For most red grape varieties, anthocyanin only exists in vacuoles of the 3–4 layers of the skin, and the flesh and juice are white. Red flesh is rare among grape varieties, with ‘Alicante Bouschet’ being the best-known of these: it has rose-red flesh, and is used as a teinturier variety to enhance the color of red wine. ‘Yan73’ is a Chinese teinturier variety from a cross between ‘Alicante Bouschet’ and ‘Muscat Hamburg’ [22]. In ‘Yan73’, anthocyanin appears to accumulate in the flesh before veraison, and in comparison to its dark-skinned, white-fleshed parent ‘Muscat Hamburg’, the accumulation of anthocyanins in ‘YAN73’ flesh likely due to the tissue-specific expression of OMT, AM3, GST, F3’5’H, LDOX and MYBA1 genes in flesh tissue [23].

The red-flesh phenotype exists in many fruits, such as orange, kiwi, apple and plum, among others. With their higher antioxidant capacity and attractive color, red-fleshed fruit are welcomed by the market. Our laboratory bred a red-fleshed table grape—variety ‘Mio Red’. This grape is destined for fresh consumption, but it is also suitable for making juice. Comparing and analyzing the different coloring in the flesh and skin of ‘Mio Red’ berries could provide a further understanding of the coloring regulation in berry flesh, which could in turn benefit future breeding of such grapes as healthy snacks.


Flavonoids in the skin and flesh of ‘Mio Red’ at ripening

The skin and flesh of ‘Mio Red’ berry demonstrated different colors at ripening. The skin was uniformly deep purple–black, while the flesh color was red with a higher concentration around the style (Fig. 1A). Microscopic observation supported flesh coloration as an independent event, rather than due to diffusion of anthocyanin from the skin, because layers of non-colored cells could be seen between the skin and the colored flesh tissue, and in the flesh, the colored areas were concentrated in a multiple-subarea pattern (Fig. 1B). The anthocyanin content of ‘Mio Red’ flesh was about 6.2 times lower than that of the skin. Total flavonoid content demonstrated the same trend: in the flesh it was 14.25 times lower than in the skin (Fig. 1C).

Fig. 1
figure 1

Anthocyanin accumulation and total flavonoids in the skin and flesh of ‘Mio Red’. (A) Colored skin and flesh at berry ripening (86 DAA). (B) Distribution of anthocyanin in the flesh. Upper figure: observation of skin and flesh. Lower figure: flesh near the style. (C) Content of anthocyanin and total flavonoids in the skin and flesh; significance between groups was determined by Student’s t-test, different lowercase letters indicate significant differences. Error bar indicates standard error, p < 0.05

Table 1 Anthocyanins identified in skin and flesh of ‘Mio Red’ grape

A total of 161 flavonoids were identified in the colored skin and flesh of ‘Mio Red’, which could be further divided into 8 groups of 57 flavones, 30 flavonols, 14 flavanones, 17 polyphenols, 16 anthocyanins, 19 flavonoids, 5 isoflavones and 3 proanthocyanins (Table S2). Clustering analysis of the flavonoid data revealed obvious differences between and within the two samples (Fig. S1A). Principal component analysis showed a clear trend of separation between the sample groups, with PC1 and PC2 contributing 84.23% and 5.89% of the difference, respectively (Fig. S1B), indicating that there was a significant difference between the metabolites in the skin and flesh of ‘Mio Red’ grape. A hierarchical heatmap clustered all biological replicates together, and metabolites of the same type together (Fig. S1C), demonstrating the high reliability of the flavonoid metabolome results.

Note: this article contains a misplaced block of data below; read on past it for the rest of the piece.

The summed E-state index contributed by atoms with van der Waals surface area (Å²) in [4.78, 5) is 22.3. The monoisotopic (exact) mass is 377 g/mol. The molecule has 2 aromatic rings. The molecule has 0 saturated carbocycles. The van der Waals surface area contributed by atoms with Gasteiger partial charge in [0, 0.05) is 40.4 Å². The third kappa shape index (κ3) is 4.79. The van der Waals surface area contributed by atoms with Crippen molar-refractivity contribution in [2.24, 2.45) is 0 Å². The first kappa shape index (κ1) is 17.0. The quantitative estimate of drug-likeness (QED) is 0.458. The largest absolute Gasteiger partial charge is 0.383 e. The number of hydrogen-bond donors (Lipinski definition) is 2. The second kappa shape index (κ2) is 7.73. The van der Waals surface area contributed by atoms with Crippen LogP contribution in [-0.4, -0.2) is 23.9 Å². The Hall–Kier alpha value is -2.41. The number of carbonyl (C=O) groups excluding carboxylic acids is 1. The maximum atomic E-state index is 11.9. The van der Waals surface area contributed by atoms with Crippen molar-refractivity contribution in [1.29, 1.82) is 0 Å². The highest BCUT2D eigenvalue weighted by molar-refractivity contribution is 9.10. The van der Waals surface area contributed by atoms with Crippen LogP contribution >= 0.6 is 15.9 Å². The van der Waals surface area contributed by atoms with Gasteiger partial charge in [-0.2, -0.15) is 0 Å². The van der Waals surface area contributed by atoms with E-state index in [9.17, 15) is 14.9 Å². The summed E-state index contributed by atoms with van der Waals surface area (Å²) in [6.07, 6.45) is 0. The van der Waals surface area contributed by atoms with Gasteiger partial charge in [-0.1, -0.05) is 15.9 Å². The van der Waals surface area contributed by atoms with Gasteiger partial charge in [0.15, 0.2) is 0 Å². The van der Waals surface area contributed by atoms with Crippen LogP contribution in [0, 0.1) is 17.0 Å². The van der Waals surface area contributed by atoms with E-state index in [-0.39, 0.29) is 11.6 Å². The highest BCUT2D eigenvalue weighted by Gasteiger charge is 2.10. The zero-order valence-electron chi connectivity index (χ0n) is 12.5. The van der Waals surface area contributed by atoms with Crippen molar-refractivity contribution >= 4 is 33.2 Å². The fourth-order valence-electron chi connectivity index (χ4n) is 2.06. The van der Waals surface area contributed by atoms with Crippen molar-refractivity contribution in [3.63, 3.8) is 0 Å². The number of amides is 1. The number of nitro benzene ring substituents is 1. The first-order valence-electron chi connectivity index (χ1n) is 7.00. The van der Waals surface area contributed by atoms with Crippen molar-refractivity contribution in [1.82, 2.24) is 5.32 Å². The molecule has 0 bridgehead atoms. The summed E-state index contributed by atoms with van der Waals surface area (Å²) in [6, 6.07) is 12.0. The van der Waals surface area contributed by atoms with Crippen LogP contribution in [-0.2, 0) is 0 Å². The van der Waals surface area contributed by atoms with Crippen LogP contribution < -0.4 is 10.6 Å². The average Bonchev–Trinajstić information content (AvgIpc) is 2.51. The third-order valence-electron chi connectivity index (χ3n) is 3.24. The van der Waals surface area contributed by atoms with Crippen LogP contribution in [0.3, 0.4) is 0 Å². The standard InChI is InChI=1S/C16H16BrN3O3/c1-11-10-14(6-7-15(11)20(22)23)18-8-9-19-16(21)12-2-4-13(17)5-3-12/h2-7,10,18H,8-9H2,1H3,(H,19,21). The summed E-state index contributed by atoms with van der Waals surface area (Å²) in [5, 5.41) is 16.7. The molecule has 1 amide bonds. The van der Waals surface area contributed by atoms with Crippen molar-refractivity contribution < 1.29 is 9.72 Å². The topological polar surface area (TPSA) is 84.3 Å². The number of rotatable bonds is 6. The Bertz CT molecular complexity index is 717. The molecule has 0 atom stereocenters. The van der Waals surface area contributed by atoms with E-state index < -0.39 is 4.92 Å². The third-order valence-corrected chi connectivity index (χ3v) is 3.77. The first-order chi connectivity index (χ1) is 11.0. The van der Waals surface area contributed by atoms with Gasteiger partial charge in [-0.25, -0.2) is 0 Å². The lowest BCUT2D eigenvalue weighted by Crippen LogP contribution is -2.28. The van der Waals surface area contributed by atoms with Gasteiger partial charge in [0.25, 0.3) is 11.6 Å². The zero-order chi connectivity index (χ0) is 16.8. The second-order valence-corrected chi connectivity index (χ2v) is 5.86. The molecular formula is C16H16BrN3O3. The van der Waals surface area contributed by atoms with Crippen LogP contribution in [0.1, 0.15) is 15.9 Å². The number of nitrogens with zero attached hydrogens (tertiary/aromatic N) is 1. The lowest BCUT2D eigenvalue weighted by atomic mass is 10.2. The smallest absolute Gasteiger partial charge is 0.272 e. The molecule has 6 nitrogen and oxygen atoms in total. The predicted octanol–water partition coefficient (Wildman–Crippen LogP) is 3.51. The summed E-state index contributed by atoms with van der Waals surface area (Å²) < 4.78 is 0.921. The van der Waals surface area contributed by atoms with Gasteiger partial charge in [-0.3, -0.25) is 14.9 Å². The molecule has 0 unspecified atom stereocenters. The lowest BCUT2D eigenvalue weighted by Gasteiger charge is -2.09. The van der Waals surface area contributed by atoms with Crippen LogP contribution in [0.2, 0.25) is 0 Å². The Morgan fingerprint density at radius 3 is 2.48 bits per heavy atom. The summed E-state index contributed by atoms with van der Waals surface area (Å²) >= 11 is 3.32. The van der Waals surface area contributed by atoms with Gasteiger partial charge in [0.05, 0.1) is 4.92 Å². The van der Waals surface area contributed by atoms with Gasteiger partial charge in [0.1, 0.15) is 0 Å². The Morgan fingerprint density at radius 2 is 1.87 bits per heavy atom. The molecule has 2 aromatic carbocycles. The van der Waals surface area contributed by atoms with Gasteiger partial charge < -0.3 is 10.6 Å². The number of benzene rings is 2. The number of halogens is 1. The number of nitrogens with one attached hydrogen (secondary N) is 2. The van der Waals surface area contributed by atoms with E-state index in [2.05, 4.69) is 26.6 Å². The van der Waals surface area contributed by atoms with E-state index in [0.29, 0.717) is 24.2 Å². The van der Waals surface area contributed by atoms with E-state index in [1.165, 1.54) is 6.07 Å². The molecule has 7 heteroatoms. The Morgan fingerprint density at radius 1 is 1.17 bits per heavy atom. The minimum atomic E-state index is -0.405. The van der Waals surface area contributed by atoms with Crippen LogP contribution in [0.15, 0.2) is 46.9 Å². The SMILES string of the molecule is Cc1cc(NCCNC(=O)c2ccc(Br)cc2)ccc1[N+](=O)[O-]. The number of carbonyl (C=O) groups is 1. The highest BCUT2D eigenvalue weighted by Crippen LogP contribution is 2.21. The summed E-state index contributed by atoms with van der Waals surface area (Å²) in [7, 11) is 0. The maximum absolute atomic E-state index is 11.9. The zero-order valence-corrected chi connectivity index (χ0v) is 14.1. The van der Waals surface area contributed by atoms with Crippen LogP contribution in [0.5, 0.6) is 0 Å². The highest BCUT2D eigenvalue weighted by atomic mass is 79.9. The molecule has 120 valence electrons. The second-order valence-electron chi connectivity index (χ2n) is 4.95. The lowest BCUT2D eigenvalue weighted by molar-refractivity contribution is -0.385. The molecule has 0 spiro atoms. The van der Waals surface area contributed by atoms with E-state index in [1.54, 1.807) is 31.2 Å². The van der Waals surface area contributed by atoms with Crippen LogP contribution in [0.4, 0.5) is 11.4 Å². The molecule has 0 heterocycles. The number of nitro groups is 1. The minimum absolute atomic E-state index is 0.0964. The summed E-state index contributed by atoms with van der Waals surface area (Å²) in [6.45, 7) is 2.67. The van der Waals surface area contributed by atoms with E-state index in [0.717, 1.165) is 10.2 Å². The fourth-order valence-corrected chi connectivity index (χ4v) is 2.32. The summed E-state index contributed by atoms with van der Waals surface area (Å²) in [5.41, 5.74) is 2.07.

Sixty-six metabolites showed different contents in ‘Mio Red’ flesh and skin by VIP ≥ 1 and fold change ≥ 2 or ≤ 0.5. (Table S3). Compared to the skin, 63 flavonoids had a lower content, and 3 had significantly higher content in the flesh; the latter 3 were epicatechin-epiafzelechin, apigenin 6,8-C-diglucoside and quercetin O-glucoside/hesperetin 5-O-glucoside. These three flavonoids were barely detected in the skin (Fig. S2A). The six common anthocyanins reported in grape were detected in both the skin and flesh of ‘Mio Red’, but their contents were significantly different in the two tissues. There were three differentially accumulated anthocyanins in the skin and flesh: peonidin, delphinidin 3-O-glucoside, petunidin 3, 5-diglucoside (Table 1). Peonidin derivatives were the main anthocyanin in the skin, whereas the flesh was dominated by pelargonidin derivatives (Table S4), further supporting the independent coloration of flesh and skin of ‘Mio Red’.

Four flavonoid-biosynthesis pathways with significant differences between the flesh and skin were found by locating the differentially accumulated metabolites (DAMs) in the KEGG pathway; the flavonoid and flavonol biosynthesis pathway had the largest number of metabolites showing differential levels, followed by the flavonoid biosynthesis pathway (Fig. S2B).

Transcriptome differences between ‘mio red’ skin and flesh

Three biological replicates of each sample (skin and flesh of ‘Mio Red’ grape berries 86 DAA) were subjected to RNA-seq analysis. After filtering, transcriptome sequencing gave 149,774,478 and 158,097,474 clean reads from skin and flesh respectively, of which 93.8% reached Q30 (Table S5), and 78.01–83.80% were uniquely matched with the grape reference genome (map quality ≥ 30) (Table S6). There were 20,929 genes expressed in both skin and flesh, and 1,326 and 1,531 genes were specifically expressed in the skin and flesh, respectively (Fig. 2A).

Fig. 2
figure 2

Transcriptome analysis of the skin and flesh of ‘Mio Red’ grape 86 DAA. (A) Venn diagram of all expressed genes in the skin and flesh. (B) FPKM value distribution of DEGs (log2fold change  1, FDR < 0.05, FPKM ≥ 1) in the skin and flesh. (C) Enriched KEGG pathways (top 20) of DEGs